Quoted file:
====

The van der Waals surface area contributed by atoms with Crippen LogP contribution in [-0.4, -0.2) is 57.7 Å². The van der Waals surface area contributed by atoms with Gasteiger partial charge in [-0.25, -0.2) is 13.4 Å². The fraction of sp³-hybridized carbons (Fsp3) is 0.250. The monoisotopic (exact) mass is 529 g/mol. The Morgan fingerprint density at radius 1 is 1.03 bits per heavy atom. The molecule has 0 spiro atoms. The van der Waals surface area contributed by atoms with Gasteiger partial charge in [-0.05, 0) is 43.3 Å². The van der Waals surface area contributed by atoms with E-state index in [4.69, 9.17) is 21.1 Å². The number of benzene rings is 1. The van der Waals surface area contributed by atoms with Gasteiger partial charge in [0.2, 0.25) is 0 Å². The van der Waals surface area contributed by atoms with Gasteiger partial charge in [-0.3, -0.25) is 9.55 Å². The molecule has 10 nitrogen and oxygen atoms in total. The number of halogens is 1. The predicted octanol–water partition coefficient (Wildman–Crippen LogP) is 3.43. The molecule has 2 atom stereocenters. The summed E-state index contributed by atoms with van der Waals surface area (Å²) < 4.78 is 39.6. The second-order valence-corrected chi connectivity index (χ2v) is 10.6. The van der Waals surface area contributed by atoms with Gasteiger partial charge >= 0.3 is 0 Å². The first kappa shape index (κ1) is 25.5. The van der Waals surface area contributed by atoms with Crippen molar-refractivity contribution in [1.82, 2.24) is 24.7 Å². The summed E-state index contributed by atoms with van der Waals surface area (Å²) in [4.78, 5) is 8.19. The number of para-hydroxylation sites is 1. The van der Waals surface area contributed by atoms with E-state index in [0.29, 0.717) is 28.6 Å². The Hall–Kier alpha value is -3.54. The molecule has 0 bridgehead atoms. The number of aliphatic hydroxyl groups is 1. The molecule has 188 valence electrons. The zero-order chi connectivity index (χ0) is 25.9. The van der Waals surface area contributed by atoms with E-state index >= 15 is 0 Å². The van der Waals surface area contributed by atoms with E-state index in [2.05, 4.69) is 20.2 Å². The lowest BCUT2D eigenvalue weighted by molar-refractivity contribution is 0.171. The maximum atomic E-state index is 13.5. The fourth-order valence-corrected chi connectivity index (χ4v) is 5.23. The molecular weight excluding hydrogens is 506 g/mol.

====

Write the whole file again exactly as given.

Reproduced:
The van der Waals surface area contributed by atoms with Crippen LogP contribution in [-0.4, -0.2) is 57.7 Å². The van der Waals surface area contributed by atoms with Gasteiger partial charge in [-0.25, -0.2) is 13.4 Å². The fraction of sp³-hybridized carbons (Fsp3) is 0.250. The monoisotopic (exact) mass is 529 g/mol. The Morgan fingerprint density at radius 1 is 1.03 bits per heavy atom. The molecule has 0 spiro atoms. The van der Waals surface area contributed by atoms with Gasteiger partial charge in [-0.05, 0) is 43.3 Å². The van der Waals surface area contributed by atoms with E-state index in [4.69, 9.17) is 21.1 Å². The number of benzene rings is 1. The van der Waals surface area contributed by atoms with Gasteiger partial charge in [0.2, 0.25) is 0 Å². The van der Waals surface area contributed by atoms with Gasteiger partial charge in [-0.3, -0.25) is 9.55 Å². The molecule has 10 nitrogen and oxygen atoms in total. The number of halogens is 1. The predicted octanol–water partition coefficient (Wildman–Crippen LogP) is 3.43. The molecule has 2 atom stereocenters. The summed E-state index contributed by atoms with van der Waals surface area (Å²) < 4.78 is 39.6. The second-order valence-corrected chi connectivity index (χ2v) is 10.6. The van der Waals surface area contributed by atoms with Gasteiger partial charge >= 0.3 is 0 Å². The first kappa shape index (κ1) is 25.5. The van der Waals surface area contributed by atoms with Crippen molar-refractivity contribution in [1.82, 2.24) is 24.7 Å². The summed E-state index contributed by atoms with van der Waals surface area (Å²) in [4.78, 5) is 8.19. The number of para-hydroxylation sites is 1. The van der Waals surface area contributed by atoms with E-state index in [0.29, 0.717) is 28.6 Å². The Hall–Kier alpha value is -3.54. The molecule has 0 bridgehead atoms. The number of aliphatic hydroxyl groups is 1. The molecule has 188 valence electrons. The zero-order chi connectivity index (χ0) is 25.9. The van der Waals surface area contributed by atoms with E-state index >= 15 is 0 Å². The van der Waals surface area contributed by atoms with E-state index in [2.05, 4.69) is 20.2 Å². The lowest BCUT2D eigenvalue weighted by molar-refractivity contribution is 0.171. The maximum atomic E-state index is 13.5. The fourth-order valence-corrected chi connectivity index (χ4v) is 5.23. The molecular weight excluding hydrogens is 506 g/mol.